TransWest Map

A map of the TransWest Express transmission project.

The Wyoming section of the Energy Gateway project is roughly 140 miles. Until its launch, it had been 20 years since PacifiCorp expanded its transmission system, David Eskelsen, a PacifiCorp/Rocky Mountain Power spokesman, said. 

“Expansion of the transmission capacity is essential to wind development,” Eskelsen said, “but it’s worth noting that the major segments of Gateway West across Wyoming to eastern Idaho have yet to be completed.”

Rocky Mountain Power has 635 MW of net wind capacity from its Wyoming projects and another 506 MW of net wind capacity purchased via long-term contracts from other companies’ projects. It expects to add 1,150 MW of new wind capacity in the near future, plus its repowering projects are expected to increase existing capacity by more than 25 percent.

The Chokecherry and Sierra Madre Wind Energy Project, being developed by Power Company of Wyoming, should generate 3,000 MW or more when it comes fully on line in 2026. The power is earmarked for California. 

The project schedule was extended to 2026 by the Carbon County Board of County Commissioners at its July 2 meeting, allowing alignment of federal, state and county permitting requirements, Kara Choquette, director of communications for Power Company of Wyoming and TransWest Express, said.

Three transmission possibilities exist from the northernmost site: Gateway South, Gateway West and TransWest Express. 

TransWest Express is a 730-mile, 500-kV-capacity HVDC/HVAC line from Wyoming connecting to the California Independent System Operator’s grid in Nevada. It will initially be powered at 1,500 MW when it comes on line in 2023, but will be upgraded to 3,000 MW in 2025 or 2026.

Choquette says support for the Chokecherry and Sierra Madre Wind Energy Project has been tremendous. “From outside the state, there’s the perspective that Wyoming doesn’t like wind. That’s not a fair characterization of the state,” she said.

But a wind tax is imminent, according to Case, who says a ballot initiative is likely. 

“A lot of people support [higher taxes] as a way to modulate development a little bit,” Case said. “We are selling out too cheap for something we don’t consume . . . I’m convinced it will happen. Maybe not at $5, but it will happen.”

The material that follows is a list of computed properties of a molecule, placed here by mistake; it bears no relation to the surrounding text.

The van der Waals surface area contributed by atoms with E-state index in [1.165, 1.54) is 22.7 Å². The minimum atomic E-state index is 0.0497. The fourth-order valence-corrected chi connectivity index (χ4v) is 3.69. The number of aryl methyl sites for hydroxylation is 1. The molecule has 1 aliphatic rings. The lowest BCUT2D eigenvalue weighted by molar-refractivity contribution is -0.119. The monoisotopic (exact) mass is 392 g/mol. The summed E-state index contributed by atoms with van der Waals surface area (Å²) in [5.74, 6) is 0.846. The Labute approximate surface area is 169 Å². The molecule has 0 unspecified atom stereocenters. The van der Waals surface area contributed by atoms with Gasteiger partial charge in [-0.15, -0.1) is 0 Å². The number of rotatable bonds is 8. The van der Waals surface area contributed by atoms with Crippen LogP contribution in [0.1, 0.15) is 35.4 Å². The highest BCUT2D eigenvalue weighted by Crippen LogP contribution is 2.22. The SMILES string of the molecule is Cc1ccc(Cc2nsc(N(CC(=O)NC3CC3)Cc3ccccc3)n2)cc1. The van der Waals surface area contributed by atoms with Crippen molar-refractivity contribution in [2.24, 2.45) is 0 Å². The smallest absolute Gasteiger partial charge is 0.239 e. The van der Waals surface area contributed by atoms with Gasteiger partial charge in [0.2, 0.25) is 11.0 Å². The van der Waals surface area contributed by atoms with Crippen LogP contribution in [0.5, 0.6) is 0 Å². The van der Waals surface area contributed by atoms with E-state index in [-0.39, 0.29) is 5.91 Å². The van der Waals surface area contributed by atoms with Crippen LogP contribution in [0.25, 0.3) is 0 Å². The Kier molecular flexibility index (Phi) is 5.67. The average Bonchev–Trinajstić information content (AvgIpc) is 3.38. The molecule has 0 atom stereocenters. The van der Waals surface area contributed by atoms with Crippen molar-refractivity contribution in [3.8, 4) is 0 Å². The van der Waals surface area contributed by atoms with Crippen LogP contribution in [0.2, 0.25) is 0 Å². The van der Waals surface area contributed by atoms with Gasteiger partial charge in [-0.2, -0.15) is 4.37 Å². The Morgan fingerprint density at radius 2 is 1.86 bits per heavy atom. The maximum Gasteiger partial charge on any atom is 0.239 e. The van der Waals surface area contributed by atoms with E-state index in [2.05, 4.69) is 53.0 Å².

Wyoming’s great wind potential has been recognized by academics, energy developers and politicians; however, whether that potential will be fully developed depends on many factors, including whether state officials will increase wind production taxes.Those pass-through costs would likely be seen on electric bills in California, Oregon and Washington—destinations for Wyoming-generated wind. The state currently has 1,488 MW of installed wind capacity in which $3.2 billion in capital investments have been made, according to the American Wind Energy Association. Another 3,000 MW of projects are under development, with an additional 1,780 MW in “advanced development.” The National Renewable Energy Laboratory estimates the state has a technical wind-capacity potential of 472 GW and the potential to generate 1.6 million GWh from wind by 2020.But state taxation of wind production is an ongoing issue that could impede further development. The state has a $1/MWh tax, which has remained the same since 2011. State Sen. Cale Case (R-Lander) thinks that should be as high as $5/MWh. Inadequate transmission capacity, not taxation, has prevented wind development, according to Case. Taxation is needed, he said, to compensate Wyoming residents for “losing something important to us,” which is “the best vistas in the Lower 48.” Case said in a phone interview that taxing wind is “not tit for tat” with coal-based revenue decreases. The owner of two Wyoming coal mines recently filed bankruptcy, pink-slipping 700 workers the same day, said Case. “That put a lot of people in a panic. We’re trying to backfill our revenues and we are looking at what we can do.” This includes considering a corporate tax and a mill levy. The state has neither a corporate nor a personal income tax. State sales tax is charged on wind farm supplies.Any long-term benefits to Wyoming from wind power production are nominal, according to Case. He notes that 30 GW of Wyoming wind is scheduled to be used in Washington and Oregon to help those states meet their greenhouse gas reduction goals, which he says is more than other states’ contributions. “This seems an awful big sacrifice to make without getting something in return.”Jonathan Naughton, director of the Wind Energy Research Center at the University of Wyoming, said previous production-tax increase attempts have not succeeded, save to cause uncertainty. “If you read between the lines,” Naughton said, proponents of higher production taxes “don’t want wind development.”Naughton said taxing a renewable resource is difficult to justify. Some lawmakers understand that wind will not replace coal and any improvement in the plight of the state’s extractive industries is unlikely. Natural gas prices, as an example, would have to revert to $10/MMBtu for the natural gas industry to improve the Wyoming economy. New revenue sources are needed, but should not be at the expense of wind development, he said.Naughton points out that 50 percent of Wyoming’s power consumption is used for extracting oil, natural gas and coal. Wind has the potential, said Naughton, to attract energy-intensive businesses. A report by University of Wyoming researchers Benjamin Cook and Robert Godby, released March 7, found New Mexico is the lowest-cost state in which to develop wind, trailed by Montana, Colorado and Wyoming. The authors looked at the ramifications of a $5/MWh tax and found this would increase Wyoming’s wind-development costs by 10 percent, making it the fourth most expensive state behind California, Nevada and Washington. The state’s estimated tax burden would rise from $3.05/MWh to $6.62/MWh, the highest in the West. Dropping current sales and production taxes and “replacing them with a gross receipts tax could both lower the cost of wind development in the state by 1.5 percent and raise tax revenues from wind generation over the lifetime of a project by over 8 percent.” Wyoming was one of the first states in which wind energy was developed, said Naughton, with some turbines erected in the 1970s and 1980s. The development push occurred in the early 2000s. The sticking point was how to get the wind to areas needing renewable energy, like California.California wind and solar is nicely complemented by Wyoming wind, Naughton said. Afternoon wind peaks in Wyoming coincide well with California demand. “Any barriers are going to mess us up moving into this new energy mix,” Naughton said.But transmission capacity is one such barrier. Of seven or eight proposed regional transmission projects, only three or four are now being pursued, he notes. Among them are the Energy Gateway project—developed by PacifiCorp to move energy to customers farther West—and TransWest Express, designed to move wind energy from the Chokecherry and Sierra Madre Wind Energy Project in Carbon County, Wyoming, to California.The Wyoming section of the Energy Gateway project is roughly 140 miles. Until its launch, it had been 20 years since PacifiCorp expanded its transmission system, David Eskelsen, a PacifiCorp/Rocky Mountain Power spokesman, said. “Expansion of the transmission capacity is essential to wind development,” Eskelsen said, “but it’s worth noting that the major segments of Gateway West across Wyoming to eastern Idaho have yet to be completed.”Rocky Mountain Power has 635 MW of net wind capacity from its Wyoming projects and another 506 MW of net wind capacity purchased via long-term contracts from other companies’ projects. It expects to add 1,150 MW of new wind capacity in the near future, plus its repowering projects are expected to increase existing capacity by more than 25 percent.The Chokecherry and Sierra Madre Wind Energy Project, being developed by Power Company of Wyoming, should generate 3,000 MW or more when it comes fully on line in 2026. The power is earmarked for California. The project schedule was extended to 2026 by the Carbon County Board of County Commissioners at its July 2 meeting, allowing alignment of federal, state and county permitting requirements, Kara Choquette, director of communications for Power Company of Wyoming and TransWest Express, said.Three transmission possibilities exist from the northernmost site: Gateway South, Gateway West and TransWest Express. TransWest Express is a 730-mile, 500-kV-capacity HVDC/HVAC line from Wyoming connecting to the California Independent System Operator’s grid in Nevada. It will initially be powered at 1,500 MW when it comes on line in 2023, but will be upgraded to 3,000 MW in 2025 or 2026.Choquette says support for the Chokecherry and Sierra Madre Wind Energy Project has been tremendous. “From outside the state, there’s the perspective that Wyoming doesn’t like wind. That’s not a fair characterization of the state,” she said.But a wind tax is imminent, according to Case, who says a ballot initiative is likely. “A lot of people support [higher taxes] as a way to modulate development a little bit,” Case said. “We are selling out too cheap for something we don’t consume . . . I’m convinced it will happen. Maybe not at $5, but it will happen.”